Tag Archives: college studying

Time Management

I have struggled a lot in the past with managing my time effectively. It’s not that I’m lazy, but frankly, I’m extremely forgetful and time can get away from me. There’s only 24 hours in the day and between school, homework, work, and socializing, something always suffers. I know I’m not the only one who struggles to maintain a healthy balance, so I thought I’d include some of the tips I’ve found helpful in managing my time.

The first tip I can give anyone is start tracking your time. Physically write down what you do hour to hour over a few days and suddenly you start to notice how much time you probably are wasting. For me, the biggest waster I saw was social media. I realized I was spending over two hours total a day on tumblr/facebook. It was a huge wake up call.

Secondly, I would recommend keeping an appointment book or a schedule. I find physically writing down what I need to be doing focuses me and furthermore leaves a reference for later if I forget.

Thirdly, and most important…Do not multitask. I know that we all think we can juggle three or four simple tasks at once but it’s frankly not feasible. If you want to finish several tasks quickly, the smartest way to do it is one task at a time. Multiple studies have been done demonstrating that the human brain is incapable of focusing on more than a single task at a time. What you’re actually doing when you multitask is switching your brain focus rapidly between those goals and this slows the entire process down significantly.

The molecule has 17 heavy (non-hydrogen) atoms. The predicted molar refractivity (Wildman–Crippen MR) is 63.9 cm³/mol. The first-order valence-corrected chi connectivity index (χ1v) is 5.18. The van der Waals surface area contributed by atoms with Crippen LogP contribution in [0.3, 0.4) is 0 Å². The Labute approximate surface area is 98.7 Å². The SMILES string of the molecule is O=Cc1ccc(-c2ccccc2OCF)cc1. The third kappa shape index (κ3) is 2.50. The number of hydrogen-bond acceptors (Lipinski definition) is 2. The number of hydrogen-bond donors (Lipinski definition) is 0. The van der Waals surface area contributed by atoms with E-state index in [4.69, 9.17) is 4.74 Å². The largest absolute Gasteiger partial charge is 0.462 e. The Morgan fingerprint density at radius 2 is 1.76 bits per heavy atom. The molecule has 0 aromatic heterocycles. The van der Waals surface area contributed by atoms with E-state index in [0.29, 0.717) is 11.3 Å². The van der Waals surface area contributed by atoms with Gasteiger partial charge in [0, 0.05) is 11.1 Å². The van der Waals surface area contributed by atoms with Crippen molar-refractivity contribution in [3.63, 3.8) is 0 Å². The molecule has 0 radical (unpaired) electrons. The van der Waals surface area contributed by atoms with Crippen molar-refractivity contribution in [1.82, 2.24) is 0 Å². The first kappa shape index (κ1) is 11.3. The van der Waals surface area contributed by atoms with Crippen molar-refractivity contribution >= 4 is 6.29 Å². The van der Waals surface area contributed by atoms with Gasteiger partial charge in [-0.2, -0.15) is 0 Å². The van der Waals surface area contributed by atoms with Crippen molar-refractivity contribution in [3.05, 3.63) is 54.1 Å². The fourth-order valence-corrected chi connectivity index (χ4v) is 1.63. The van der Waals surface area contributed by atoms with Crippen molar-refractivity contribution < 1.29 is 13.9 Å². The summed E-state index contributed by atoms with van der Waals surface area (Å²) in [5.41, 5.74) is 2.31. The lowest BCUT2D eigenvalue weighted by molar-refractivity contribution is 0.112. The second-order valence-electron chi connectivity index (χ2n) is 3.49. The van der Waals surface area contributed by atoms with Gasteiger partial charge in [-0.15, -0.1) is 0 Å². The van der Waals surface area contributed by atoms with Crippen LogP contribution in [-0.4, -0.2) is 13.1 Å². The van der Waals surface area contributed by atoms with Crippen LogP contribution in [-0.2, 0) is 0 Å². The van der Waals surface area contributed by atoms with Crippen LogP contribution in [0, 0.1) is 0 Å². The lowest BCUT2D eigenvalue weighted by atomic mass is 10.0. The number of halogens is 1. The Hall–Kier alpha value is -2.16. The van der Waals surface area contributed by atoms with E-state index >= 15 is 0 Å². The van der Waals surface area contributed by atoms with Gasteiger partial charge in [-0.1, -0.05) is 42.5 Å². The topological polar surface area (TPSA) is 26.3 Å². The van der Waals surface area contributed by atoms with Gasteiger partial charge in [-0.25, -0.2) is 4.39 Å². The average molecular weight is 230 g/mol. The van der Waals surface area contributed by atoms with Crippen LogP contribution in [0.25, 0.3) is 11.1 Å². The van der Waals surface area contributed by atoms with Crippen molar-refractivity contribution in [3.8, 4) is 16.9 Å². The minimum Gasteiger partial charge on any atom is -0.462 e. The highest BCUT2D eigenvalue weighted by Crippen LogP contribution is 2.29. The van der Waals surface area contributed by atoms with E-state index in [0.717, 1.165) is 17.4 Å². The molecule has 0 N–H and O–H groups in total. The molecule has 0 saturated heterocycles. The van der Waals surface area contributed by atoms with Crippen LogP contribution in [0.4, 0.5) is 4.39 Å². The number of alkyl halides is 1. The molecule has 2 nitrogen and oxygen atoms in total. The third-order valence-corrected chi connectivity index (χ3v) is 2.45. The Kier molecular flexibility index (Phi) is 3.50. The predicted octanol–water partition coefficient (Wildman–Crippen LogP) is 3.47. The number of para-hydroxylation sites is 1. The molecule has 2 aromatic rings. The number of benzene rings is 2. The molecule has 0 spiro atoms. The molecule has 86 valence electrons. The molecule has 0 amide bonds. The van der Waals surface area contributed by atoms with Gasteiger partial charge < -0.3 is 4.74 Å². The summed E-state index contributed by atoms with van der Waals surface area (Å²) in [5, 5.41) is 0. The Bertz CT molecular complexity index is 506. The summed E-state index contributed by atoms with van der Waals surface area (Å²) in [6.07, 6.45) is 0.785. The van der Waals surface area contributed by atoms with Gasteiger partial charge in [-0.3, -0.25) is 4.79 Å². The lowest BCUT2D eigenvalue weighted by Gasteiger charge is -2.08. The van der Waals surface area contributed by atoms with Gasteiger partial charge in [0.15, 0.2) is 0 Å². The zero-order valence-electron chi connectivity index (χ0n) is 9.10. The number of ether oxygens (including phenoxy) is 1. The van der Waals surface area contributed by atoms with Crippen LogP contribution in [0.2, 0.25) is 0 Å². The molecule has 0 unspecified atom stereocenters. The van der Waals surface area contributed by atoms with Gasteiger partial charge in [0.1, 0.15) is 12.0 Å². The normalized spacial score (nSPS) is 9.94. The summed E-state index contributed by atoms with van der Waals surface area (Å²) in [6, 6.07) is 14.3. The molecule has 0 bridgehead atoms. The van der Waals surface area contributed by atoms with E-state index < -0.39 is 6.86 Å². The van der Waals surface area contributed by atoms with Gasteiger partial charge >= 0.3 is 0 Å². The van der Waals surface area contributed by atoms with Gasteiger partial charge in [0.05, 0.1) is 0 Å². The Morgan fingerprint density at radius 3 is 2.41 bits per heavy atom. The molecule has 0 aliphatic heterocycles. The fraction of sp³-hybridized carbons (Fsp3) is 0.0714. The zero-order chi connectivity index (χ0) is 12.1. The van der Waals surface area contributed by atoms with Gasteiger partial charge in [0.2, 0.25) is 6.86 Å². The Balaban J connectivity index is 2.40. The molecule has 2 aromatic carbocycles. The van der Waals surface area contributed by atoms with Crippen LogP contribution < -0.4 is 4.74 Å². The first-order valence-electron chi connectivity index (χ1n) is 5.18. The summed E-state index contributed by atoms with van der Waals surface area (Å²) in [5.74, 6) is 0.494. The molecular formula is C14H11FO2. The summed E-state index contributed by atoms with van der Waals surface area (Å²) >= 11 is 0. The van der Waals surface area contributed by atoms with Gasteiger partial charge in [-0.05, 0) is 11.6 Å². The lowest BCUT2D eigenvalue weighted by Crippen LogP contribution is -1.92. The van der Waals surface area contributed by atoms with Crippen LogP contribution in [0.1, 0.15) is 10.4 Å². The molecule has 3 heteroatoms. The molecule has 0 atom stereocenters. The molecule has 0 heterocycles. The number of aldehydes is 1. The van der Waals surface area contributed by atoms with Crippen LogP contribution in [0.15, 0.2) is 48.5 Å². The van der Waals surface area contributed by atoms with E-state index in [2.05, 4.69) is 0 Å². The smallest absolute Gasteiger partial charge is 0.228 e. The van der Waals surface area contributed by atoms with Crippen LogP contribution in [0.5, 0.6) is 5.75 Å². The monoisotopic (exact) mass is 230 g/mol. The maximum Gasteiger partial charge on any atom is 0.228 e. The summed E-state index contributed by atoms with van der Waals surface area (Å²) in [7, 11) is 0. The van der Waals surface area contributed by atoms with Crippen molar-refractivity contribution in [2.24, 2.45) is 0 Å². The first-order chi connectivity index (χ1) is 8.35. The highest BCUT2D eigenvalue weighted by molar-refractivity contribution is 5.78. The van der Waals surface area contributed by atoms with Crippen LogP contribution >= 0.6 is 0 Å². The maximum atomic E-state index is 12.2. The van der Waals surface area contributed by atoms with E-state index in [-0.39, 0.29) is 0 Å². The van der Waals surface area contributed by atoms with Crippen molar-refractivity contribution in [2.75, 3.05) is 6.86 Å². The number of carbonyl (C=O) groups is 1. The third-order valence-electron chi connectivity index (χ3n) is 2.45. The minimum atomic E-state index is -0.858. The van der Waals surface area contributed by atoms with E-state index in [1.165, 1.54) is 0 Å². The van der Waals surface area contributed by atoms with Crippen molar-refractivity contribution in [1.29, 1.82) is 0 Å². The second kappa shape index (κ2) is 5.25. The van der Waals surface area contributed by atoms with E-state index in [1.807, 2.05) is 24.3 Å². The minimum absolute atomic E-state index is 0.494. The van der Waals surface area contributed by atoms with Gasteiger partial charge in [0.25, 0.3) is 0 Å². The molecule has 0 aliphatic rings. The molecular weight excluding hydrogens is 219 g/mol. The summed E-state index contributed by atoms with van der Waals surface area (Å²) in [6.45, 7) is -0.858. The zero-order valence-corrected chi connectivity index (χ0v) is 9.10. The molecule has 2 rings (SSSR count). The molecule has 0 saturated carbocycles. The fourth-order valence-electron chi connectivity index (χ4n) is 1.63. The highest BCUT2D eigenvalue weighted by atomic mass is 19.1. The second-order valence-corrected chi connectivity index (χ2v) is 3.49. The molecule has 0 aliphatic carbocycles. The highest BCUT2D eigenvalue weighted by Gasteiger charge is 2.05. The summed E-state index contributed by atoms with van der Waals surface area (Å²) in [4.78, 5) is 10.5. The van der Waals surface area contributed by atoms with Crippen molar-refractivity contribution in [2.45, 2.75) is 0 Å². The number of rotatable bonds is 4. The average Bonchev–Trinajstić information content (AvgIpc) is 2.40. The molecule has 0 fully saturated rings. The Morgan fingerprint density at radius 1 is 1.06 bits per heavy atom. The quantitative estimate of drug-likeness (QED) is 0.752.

Whatever you do, just don’t allow yourself to waste time, it’s the most valuable commodity that you have!

I hope some of this will be helpful to you.

Jordan Winston, student blogger

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We’ve all struggled with procrastination some point and all know how anxious it can make you feel. The initial belief that you have ample time to complete your assignment causes you to blow it off in favor of something more entertaining. Then that comfort morphs into a looming sense of dread as you realize that deadline is rapidly approaching and the next thing you know it’s 4 a.m. and you’re desperately trying to finish a 10 page research paper before your first class in the morning.

Honestly, I’m one of the worst offenders in regards to putting off work. I’ve done the same thing my entire high school career and I’ve noticed I procrastinated my entire first semester here, too. But I’m trying to remedy that. To be successful as college students, we need a higher standard of work ethic. And we can’t be subject to the pitfalls of procrastination that hold us back.